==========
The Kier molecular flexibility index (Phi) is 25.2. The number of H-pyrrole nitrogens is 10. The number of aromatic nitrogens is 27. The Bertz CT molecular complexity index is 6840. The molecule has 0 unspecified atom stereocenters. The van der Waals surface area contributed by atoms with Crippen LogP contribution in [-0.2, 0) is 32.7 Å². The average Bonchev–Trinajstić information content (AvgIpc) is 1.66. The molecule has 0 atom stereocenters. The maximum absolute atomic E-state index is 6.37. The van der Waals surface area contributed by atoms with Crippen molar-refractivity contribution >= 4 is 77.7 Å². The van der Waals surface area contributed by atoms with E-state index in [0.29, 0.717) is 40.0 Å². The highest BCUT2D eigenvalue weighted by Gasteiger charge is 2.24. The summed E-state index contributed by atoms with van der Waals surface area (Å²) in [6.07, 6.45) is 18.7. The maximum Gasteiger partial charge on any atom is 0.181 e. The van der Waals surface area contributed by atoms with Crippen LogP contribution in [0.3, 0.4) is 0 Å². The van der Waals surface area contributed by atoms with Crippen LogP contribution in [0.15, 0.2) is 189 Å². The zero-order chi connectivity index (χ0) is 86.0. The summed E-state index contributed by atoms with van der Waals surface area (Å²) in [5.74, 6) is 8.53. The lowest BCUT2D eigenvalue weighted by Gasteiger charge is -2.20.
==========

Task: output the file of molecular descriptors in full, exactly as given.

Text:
The Kier molecular flexibility index (Phi) is 25.2. The number of H-pyrrole nitrogens is 10. The number of aromatic nitrogens is 27. The Bertz CT molecular complexity index is 6840. The molecule has 0 unspecified atom stereocenters. The van der Waals surface area contributed by atoms with Crippen LogP contribution in [-0.2, 0) is 32.7 Å². The average Bonchev–Trinajstić information content (AvgIpc) is 1.66. The molecule has 0 atom stereocenters. The maximum absolute atomic E-state index is 6.37. The van der Waals surface area contributed by atoms with Crippen molar-refractivity contribution >= 4 is 77.7 Å². The van der Waals surface area contributed by atoms with E-state index in [0.29, 0.717) is 40.0 Å². The highest BCUT2D eigenvalue weighted by Gasteiger charge is 2.24. The summed E-state index contributed by atoms with van der Waals surface area (Å²) in [6.07, 6.45) is 18.7. The maximum Gasteiger partial charge on any atom is 0.181 e. The van der Waals surface area contributed by atoms with Crippen LogP contribution in [0.3, 0.4) is 0 Å². The van der Waals surface area contributed by atoms with Crippen LogP contribution in [0.15, 0.2) is 189 Å². The zero-order chi connectivity index (χ0) is 86.0. The summed E-state index contributed by atoms with van der Waals surface area (Å²) in [5.74, 6) is 8.53. The lowest BCUT2D eigenvalue weighted by Gasteiger charge is -2.20.